After trekking a few miles from a small car park at Huisinis, which itself was at the end of a long single track B road, I camped in a very isolated position, looking over at the Isle of Scarp.
The following morning, I awoke at 3.20am and walked a further 2 miles, to the end of the peninsula, to watch the majesty of the sun rising over the horizon in absolute solitude. The warm, golden light reflected on the rocks in front of me, silhouetting the distant mountains. This image was a long exposure (201 seconds) as I wanted to soften the choppy waters and elongate the few clouds on the horizon.
The waters around La Palma island are pretty rough. Not a location for beach swimming. Behind where I took this shot was a swimming pool hewn from the natural rocks and filled by the sea, called La Fajana. I took this shot, looking out to sea, from a platform about 4m about the surf. The occasional wave still managed to lap my feet the swell was that rough.
This shot was taken on La Palma, one of the Canary Islands, off the coast of West Africa. La Palma is often referred to as La Isla Bonita (beautiful island) and after spending a few days there, I can see why. This is from the beach closest to the hotel called Cancajos. This is a long exposure (150 second) shot of sunrise over the black, volcanic sand. The sun was finally breaking through the permanent band of cloud on the horizon, illuminating the jagged rocks on the shoreline.
Last weekend, the UK was battered with gale force winds and heavy rain. I headed down to Sidmouth in Devon to try and capture some of nature’s drama. The first shot was from a rock jetty by the sea. I used a Little Stopper, which caused an interesting colour cast in the image. The sea was a deep red from the churned up sea bed.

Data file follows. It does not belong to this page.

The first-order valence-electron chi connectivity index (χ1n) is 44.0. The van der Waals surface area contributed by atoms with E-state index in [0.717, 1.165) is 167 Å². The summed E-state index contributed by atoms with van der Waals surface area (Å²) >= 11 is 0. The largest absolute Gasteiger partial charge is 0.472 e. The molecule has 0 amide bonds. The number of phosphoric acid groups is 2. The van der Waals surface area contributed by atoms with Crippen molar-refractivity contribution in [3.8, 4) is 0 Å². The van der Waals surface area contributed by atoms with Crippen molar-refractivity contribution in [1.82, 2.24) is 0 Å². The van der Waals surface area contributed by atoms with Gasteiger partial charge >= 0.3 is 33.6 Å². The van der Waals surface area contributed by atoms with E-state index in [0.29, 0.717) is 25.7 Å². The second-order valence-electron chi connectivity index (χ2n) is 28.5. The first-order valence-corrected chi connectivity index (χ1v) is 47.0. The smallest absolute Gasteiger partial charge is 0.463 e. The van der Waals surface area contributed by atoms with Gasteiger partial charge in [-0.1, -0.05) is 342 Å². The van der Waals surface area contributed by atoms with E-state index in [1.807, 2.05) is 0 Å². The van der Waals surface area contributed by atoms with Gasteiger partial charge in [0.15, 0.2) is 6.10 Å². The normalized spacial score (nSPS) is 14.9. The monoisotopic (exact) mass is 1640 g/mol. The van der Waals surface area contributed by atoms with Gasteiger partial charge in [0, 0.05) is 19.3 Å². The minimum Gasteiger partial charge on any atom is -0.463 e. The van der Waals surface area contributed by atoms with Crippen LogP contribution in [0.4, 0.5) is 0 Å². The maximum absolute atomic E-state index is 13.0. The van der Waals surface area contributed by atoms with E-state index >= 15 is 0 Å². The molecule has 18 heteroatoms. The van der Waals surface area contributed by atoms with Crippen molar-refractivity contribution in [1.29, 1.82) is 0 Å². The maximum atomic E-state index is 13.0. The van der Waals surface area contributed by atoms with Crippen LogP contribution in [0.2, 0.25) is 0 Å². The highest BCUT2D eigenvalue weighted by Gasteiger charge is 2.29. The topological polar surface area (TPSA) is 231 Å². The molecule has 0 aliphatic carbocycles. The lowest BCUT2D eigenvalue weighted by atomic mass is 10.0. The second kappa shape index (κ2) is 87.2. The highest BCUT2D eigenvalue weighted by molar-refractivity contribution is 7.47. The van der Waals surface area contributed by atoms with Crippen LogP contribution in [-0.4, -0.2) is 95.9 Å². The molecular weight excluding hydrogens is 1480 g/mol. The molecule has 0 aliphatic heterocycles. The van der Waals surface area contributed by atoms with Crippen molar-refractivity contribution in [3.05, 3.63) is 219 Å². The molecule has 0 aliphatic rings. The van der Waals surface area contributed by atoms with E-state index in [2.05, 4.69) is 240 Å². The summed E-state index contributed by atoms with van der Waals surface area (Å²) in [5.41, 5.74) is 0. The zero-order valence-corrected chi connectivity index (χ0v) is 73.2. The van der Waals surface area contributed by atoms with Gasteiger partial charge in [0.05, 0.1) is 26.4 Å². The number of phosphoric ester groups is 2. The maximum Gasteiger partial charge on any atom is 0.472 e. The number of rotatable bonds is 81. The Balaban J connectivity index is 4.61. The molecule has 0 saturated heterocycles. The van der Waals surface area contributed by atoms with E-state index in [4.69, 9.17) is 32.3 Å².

I move along the beach to grab this shot of the waves breaking against the concrete causeway. The evening sun was behind me but the clouds to the east reflected the evening glow, behind the crashing waves.
Whilst out one evening in Devon, I was walking along the Jurassic coastline when the light made me stop in my tracks. Using a Lee Filter Big Stopper, I softened the rolling waves into silky smooth wisps, lapping against the groyne.
As the light changed, the waves became ever more energetic. Soon, the pinky orange hues gave way to the grey blues post sunset, making the whole scene feel palpably colder.
Sometimes, squaring off against the elements for the shot can be worth the wait.
I sat on Exmouth beach as a storm front rolled in over the English Channel. The orange afternoon hues were soon extinguished by the choking, omnipresent clouds. Day was transformed to night as the wind suddenly picked up. Moments later, the heavens opened and I realised how exposed I was, sat alone on the stretch of sand.
A perfect afternoon as I recall.
Still getting used to mixing light levels between graduate ND filters and a Big Stopper. This was a 2 minute exposure on the Devonshire coastline, as the afterglow of the sunset dwindled just long enough to be captured on film. To the naked eye, the scene was almost devoid of colour, verging on the black and white.
Another early rise shot on Dawlish Warren. The clouds had meant the sunrise was not as spectacular as I had hoped, so I tried my Lee Big Stopper. This created the pleasant softening of the clouds and water. It also added a blue cast to the image, which I chose to preserve.
Second trip to the quayside in Lyme Regis in Dorset earlier this year to catch the morning light, which, as can be seen above, did not appear. It was, however, windswept, cold and rained, so a thoroughly rewarding experience nonetheless…